Max Schwolert's Journal
Can this be right?
Written Jan 18, 2013 9:22am by Phil Schwolert
Nothing feels right. That’s what I told my younger brother Matt, sitting in his boat as we tried to enjoy an afternoon of fishing, a few days following Max’s memorial service. He agreed. We had hoped to spend an afternoon on the lake with Tom to give our brother a brief reprieve from all the attention, confusion, and conflicting emotions. When he decided it better to stay with his family, we went ahead, for the same reasons.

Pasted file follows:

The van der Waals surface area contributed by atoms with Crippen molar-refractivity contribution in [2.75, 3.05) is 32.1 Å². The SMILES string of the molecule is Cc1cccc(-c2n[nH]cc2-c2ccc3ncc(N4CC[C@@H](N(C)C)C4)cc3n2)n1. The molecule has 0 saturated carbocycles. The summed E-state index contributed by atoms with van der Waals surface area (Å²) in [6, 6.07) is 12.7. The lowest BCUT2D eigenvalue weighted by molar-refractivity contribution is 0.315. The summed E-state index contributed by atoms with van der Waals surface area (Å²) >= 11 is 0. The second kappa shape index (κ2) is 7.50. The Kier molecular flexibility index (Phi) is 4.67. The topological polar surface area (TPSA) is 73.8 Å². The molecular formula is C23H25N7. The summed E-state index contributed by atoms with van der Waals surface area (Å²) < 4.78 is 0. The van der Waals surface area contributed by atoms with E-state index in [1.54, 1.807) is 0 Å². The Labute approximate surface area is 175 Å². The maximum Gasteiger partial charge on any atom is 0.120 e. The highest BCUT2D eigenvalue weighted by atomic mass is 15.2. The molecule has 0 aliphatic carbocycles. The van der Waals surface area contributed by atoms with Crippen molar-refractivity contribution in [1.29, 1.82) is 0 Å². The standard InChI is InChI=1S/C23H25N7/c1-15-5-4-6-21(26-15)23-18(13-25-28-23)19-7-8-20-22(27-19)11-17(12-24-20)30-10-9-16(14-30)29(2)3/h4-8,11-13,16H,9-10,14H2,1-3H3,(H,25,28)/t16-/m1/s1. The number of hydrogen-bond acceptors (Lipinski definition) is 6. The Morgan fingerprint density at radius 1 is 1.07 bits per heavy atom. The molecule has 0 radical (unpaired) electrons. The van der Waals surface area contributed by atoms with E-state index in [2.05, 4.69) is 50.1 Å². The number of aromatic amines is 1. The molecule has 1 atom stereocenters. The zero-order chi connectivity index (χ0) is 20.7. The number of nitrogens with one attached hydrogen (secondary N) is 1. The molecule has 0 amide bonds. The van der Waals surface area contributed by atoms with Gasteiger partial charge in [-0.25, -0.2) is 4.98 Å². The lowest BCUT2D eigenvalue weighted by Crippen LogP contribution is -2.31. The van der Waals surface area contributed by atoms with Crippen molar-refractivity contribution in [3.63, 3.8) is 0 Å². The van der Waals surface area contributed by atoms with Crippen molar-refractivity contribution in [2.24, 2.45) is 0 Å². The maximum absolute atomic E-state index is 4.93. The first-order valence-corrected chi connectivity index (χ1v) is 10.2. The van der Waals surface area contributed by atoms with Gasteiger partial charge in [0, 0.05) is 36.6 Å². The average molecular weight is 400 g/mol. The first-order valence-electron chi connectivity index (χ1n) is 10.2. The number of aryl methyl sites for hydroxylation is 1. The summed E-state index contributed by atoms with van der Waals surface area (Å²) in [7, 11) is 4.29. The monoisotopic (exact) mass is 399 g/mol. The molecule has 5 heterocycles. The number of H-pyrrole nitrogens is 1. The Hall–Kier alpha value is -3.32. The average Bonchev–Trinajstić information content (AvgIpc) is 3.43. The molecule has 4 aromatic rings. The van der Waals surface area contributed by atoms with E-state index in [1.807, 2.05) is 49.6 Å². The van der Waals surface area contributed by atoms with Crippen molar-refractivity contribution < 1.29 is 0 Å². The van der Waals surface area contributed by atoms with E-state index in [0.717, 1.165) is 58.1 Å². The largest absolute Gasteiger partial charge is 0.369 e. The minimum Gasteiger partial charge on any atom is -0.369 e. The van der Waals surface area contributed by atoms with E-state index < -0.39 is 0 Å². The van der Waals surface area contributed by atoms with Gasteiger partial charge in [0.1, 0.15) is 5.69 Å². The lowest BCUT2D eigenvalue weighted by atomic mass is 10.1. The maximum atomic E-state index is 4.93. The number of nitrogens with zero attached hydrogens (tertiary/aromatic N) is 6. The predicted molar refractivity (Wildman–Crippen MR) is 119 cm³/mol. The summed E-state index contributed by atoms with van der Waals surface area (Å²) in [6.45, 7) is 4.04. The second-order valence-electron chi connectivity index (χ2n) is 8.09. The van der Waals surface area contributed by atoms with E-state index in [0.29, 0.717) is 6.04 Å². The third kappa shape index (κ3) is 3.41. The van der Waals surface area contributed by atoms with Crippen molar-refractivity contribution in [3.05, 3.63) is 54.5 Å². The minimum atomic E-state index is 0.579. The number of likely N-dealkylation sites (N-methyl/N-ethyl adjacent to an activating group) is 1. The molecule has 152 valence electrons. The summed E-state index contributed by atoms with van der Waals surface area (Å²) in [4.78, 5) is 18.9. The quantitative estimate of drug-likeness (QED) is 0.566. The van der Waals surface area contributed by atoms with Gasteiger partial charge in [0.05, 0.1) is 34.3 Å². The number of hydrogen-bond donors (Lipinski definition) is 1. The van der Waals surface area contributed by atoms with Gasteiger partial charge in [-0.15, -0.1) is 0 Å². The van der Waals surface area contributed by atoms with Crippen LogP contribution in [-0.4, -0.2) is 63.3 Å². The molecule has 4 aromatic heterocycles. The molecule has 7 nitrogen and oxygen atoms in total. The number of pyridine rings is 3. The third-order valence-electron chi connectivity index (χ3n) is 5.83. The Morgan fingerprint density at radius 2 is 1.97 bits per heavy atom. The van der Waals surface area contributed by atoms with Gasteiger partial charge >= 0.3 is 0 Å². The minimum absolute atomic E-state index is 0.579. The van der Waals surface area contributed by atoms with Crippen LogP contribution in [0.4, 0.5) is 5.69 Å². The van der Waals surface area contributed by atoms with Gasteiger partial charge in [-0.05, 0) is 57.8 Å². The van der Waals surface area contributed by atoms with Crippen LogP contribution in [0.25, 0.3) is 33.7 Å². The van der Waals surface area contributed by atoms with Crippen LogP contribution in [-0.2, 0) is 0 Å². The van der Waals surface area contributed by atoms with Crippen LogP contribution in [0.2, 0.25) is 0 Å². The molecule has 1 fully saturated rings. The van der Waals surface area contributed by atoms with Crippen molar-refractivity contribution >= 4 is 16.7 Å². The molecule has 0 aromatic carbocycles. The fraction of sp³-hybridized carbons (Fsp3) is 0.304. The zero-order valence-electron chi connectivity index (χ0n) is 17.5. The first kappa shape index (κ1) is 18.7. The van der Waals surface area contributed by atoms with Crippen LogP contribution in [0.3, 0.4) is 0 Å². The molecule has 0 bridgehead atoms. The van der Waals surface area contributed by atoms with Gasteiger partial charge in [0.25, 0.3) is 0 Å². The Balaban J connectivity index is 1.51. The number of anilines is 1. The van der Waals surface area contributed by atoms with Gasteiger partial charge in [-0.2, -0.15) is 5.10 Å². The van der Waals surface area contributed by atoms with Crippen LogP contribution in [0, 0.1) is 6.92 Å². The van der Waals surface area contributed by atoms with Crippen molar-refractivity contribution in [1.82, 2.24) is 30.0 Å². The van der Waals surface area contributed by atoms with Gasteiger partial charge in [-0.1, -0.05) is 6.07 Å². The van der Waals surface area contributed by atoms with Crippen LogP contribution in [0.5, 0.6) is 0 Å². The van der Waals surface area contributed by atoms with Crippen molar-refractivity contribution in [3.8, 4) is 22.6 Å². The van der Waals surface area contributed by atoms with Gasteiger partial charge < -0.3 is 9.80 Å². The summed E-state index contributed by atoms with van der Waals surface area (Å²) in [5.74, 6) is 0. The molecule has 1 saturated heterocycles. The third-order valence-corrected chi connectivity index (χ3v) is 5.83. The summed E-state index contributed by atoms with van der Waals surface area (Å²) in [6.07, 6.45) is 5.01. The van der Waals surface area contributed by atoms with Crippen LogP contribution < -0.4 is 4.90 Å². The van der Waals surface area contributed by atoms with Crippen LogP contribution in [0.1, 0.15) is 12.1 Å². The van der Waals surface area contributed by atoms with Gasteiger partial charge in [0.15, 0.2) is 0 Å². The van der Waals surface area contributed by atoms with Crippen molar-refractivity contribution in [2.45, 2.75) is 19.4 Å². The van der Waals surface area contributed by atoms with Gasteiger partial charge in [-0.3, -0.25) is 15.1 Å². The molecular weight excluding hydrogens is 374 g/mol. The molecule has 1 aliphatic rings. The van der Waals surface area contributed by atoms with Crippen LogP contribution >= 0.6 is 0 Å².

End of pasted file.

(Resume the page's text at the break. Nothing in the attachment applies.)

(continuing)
Even though Matt caught a few fish (he always does), there was no escaping all we were feeling. Nothing felt right. It was not right to be fishing while our brother and his family struggled to cope. It was not right to stay home, to not make an attempt at moving forward. Much of the time, we simply sat on the water. I sent Tom this text, “We are thinking and talking about you guys. Doesn’t feel right to be out here. Doesn’t feel right to sit still. Nothing feels right about any of this. I’m hearing God say, “Be still and know that I am God.” He responded, “Enjoy. Just send a picture of your big catch.” Just minutes later, Matt caught a 4-pound drum on a lure designed to attract black bass. Along with a picture, I sent this text, “Matt just hooked a drum on a stick bait. Even the fish are confused about how to behave today.” Humor is a frequent communication tool in our family, sometimes to mask our feelings, more often to accentuate them. Tom was with us. Max was with us. That moment felt right, between brothers.